ERIN: Liberation, freedom, unapologetic living, empowerment—these are words you guys often use to describe your journey. They sound like words—and destinations—that most folks would find appealing, but no doubt they have specific and special meaning for Black folks. Can you talk a bit about that?

    ROE: Oh, yeah! Favorite question!! Oh man oh man oh man oh man…I could go so many dorky, nerdy ways with this.

    Alright, let’s get nerdy. Why these words mean something profound to Black Folks these days is because we’re entering an age where we don’t have to taste them as concepts on our tongues, we can live them.

    And, when we do live them, something happens in us. And our children.

    It’s no secret that Black Americans have been systematically boxed out of economic opportunities, property ownership, and the social freedom to do as they wished (In Baltimore, freed slaves were exclusively kept from trades; e.g. carpentry, blacksmithing, cobblers, gunsmiths, milliners, etc., until the 1940s. These jobs were higher paying jobs, setting back 2 to 3 generations of men and women from not only stable forms of income, but also passing on legacy vocational skills to their children. Imagine how that could affect upward mobility).  So, black folks alive today carry those implications not just historically but genetically.

    brownkids | simple matters | reading my tea leaves

    But this is where it gets exciting: Studies have shown, in the emerging field of epigenetics, that what was possible for our parents came with us in our DNA and that whatever we ourselves heal and unleash in our lifetimes becomes healed and unleashed in our children’s DNA.

    Meaning: That for anyone marginalized in any way historically—if you dare to live liberated right now, that new possibility actually passes down to the next generation. So, for Black People, why not go all out? Throw off all chains, heal yourself, and free yourself from the ways you may have been held back—fault of yours or not—if it can lift us all up to the next level. The question, “What do I want to make possible?” when I wake up every morning as a black woman in America, takes on an all new, profound meaning.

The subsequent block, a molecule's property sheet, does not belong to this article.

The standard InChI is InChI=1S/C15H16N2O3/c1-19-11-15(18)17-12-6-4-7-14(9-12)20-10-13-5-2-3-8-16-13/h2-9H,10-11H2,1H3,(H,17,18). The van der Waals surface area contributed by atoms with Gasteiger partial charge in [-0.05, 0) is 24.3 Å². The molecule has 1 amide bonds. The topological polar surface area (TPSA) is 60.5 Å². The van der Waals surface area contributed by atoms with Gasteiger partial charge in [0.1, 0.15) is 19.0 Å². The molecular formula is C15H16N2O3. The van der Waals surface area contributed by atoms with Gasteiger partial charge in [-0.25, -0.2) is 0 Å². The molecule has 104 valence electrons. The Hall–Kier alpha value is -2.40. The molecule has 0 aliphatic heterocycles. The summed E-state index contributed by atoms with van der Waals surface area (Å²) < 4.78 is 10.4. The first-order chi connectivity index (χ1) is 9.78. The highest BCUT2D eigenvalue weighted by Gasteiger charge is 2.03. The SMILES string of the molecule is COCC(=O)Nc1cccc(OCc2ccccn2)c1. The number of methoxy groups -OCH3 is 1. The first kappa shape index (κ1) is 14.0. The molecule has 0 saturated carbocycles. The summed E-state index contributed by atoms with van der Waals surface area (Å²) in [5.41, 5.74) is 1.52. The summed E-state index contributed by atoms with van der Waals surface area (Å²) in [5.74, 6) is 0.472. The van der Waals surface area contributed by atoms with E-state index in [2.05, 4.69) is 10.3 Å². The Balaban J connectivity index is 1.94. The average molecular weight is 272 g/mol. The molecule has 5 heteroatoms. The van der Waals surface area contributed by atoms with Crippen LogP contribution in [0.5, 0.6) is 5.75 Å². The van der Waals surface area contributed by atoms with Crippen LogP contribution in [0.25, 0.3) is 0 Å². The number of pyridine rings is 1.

simple matters | brownkids | reading my tea leaves

    ERIN: Can you share what it’s like to be a couple doing this work and why you’ve chosen to share your journey publicly?

    ROE: I’ll punt this over to E for the beginning of this answer because he’s so good at things like this.

    E: For me, this started as a chronicling of our relationship and nothing more than that! And now this is just the story of us freeing ourselves paired with the information we receive that we feel isn’t ours to have alone. We have a saying, “We all gettin’ free,” and that means that the lesson of freedom isn’t ours alone.

    ROE: Me, what it’s like? Surprising. Shocking. A whirlwind, most times. We seriously were just taking pictures of ourselves for our friends and our account exploded. It feels heartwarming to know there are so many people rooting for you as much as they are rooting for themselves; who’ll do anything for you (when we shared all of our design challenges for the tiny space, I received 300 DMs from people that day who took the time to GO OUT on the internet and find bed options for us, I kid you not). I take my responsibility as this internet person very seriously: If I’m learning something that’s helpful, I want our IG family to know about it. And that takes a lot of personal work on my end, making sure I’m filtering out any crap, resisting the temptation to be another excuse to “buy stuff”, and keeping myself clear about where it is I am going in life.

    If you’re going to lead, lead with integrity, spirit, and generosity. In that order.

    simple matters | brownkids | reading my tea leaves